Students picking litter by kayak, University of Oxford


At the UN Biodiversity Conference (COP15), the University of Oxford and UN Environment Programme (UNEP) announced the launch of the Nature Positive Universities Alliance

Published: December 12 2022


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The Nature Positive Universities Alliance brings higher education institutions together to use their unique power and influence as drivers of positive change. Universities already carry out environmental and conservation research to help inform government and company action, but by publicly tackling their own supply chains and operational impacts on nature, universities can help guide the wider community on a path to address the triple planetary crisis of climate change, biodiversity loss and pollution.

The Alliance is a global network of universities that have made an official pledge to advance efforts to halt, prevent and reverse nature loss through addressing their own impacts and restoring ecosystems harmed by their activities. This push is part of the UN Decade on Ecosystem Restoration, a movement to avert climate catastrophe and mass extinction. 

Desert planting in India

The initiative launched in December 2022 with 117 universities from 48 countries. The participant universities have made individual pledges to address their impacts on nature.

University pledges include four key elements: 1) Carrying out baseline assessments; 2) Setting specific, time limited and measurable targets for nature; 3) Taking bold action to reduce biodiversity impacts, protect and restore species and ecosystems, while influencing others to do the same; 4) Transparent annual reporting.

The initiative builds on the University of Oxford's experience in setting an ambitious target for biodiversity net gain by 2035 alongside net zero commitments. Oxford's Environmental Sustainability Strategy is founded on a study which quantified its environmental footprint and established a framework to address them.

E.J. Milner-Gulland, Tasso Leventis Professor of Biodiversity at the Department of Biology, University of Oxford, and co-founder of the Nature Positive Universities Alliance, said:

'As universities, we occupy a unique position in educating future leaders, researching solutions to environmental challenges, and influencing our communities and governments. By addressing our own institutions' environmental impacts, we can be powerful thought leaders while also directly contributing to restoring nature.'

All the founding universities announced today have pledged to assess their impacts to determine the most impactful initiatives to introduce, and to report on their progress.

Examples of initiatives so far have included the establishment of nature-friendly infrastructure such as ecological corridors at University of Buenos Aires, Argentina and University of Campinas, Brazil and new green walls at the UK’s University of Lincoln to support pollinators (shown, below right).

Further examples include contributing to afforestation and restoration through the development of institutional forests at Government Dungar College in Bikaner, India (See picture above), and the University of Aveiro, Portugal, and completing university-wide surveys and audits of biodiversity at the University of Turku, Finland, and targets to increase biodiversity for all University of Melbourne campuses.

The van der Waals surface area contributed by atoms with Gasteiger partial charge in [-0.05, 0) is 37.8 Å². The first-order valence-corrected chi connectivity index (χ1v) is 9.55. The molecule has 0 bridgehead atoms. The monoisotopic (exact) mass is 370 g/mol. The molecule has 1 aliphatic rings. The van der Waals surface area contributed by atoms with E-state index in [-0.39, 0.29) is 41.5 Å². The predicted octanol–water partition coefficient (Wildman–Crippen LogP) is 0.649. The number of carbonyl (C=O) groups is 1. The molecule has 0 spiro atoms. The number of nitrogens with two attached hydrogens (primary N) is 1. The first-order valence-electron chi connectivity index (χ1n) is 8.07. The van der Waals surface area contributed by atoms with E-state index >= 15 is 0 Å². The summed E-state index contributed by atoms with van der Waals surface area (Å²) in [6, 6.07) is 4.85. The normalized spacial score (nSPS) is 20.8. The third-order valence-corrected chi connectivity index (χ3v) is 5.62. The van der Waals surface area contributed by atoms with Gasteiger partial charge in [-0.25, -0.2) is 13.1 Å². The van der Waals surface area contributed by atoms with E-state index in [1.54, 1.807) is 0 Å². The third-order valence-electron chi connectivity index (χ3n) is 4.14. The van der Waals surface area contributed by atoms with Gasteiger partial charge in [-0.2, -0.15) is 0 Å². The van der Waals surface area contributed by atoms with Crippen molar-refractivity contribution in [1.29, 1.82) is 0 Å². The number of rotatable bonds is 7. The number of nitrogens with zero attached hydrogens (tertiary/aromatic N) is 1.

University of Lincoln Green Wall and solar project

People from a further 408 universities are already part of the wider network, playing their part in bringing their universities closer to meeting environmental targets, by developing research, lobbying their senior management and sharing case studies of their activities.

The network also includes a Student Ambassador Programme, which totals over 100 students from across 35 countries who are taking action toward nature positive awareness and approaches on their campuses. They are encouraging their universities to make an institutional pledge through advocacy and organisation of nature-positive activities such as volunteering for nature restoration, establishment of sapling nurseries and using their studies to further advance their institutions’ sustainability.

Sam Barratt, Chief of Youth, Education and Advocacy at the UN Environment Programme, said: 'Universities live at the heart of cities, at the crossroads of students’ futures and provide ground-breaking research that educates and informs society. We are delighted to see Universities will be joining hands to reset our relationship with nature so that, through this Alliance, new action and possibilities are created. The virtue of higher education has come from a reappraisal of the present to then steer the world to a new future. We look forward to seeing how the Nature Positive Universities Alliance does just that for this agenda too.'

The Nature Positive Universities Alliance is calling on other universities worldwide to join its collaborative network and to make institutional pledges.



Information on different ways for universities and their members to engage, or how to ask your university to consider making a pledge, can be found at www.naturepositiveuniversities.net.

Picture captions: University of Oxford students and faculty on a litter picking exercise on the River Cherwell in Oxford (Credit: University of Oxford). University of Lincoln green wall and renewable energy project (Credit: University of Lincoln); Shyam Sunder Jyani, a Sociology Professor of Govt Dungar College, Bikaner, India has established institutional forests and sapling nurseries on his campus, and is involved in native planting to combat desertification in Rajasthan India (credit: Shyam Sunder Jyani).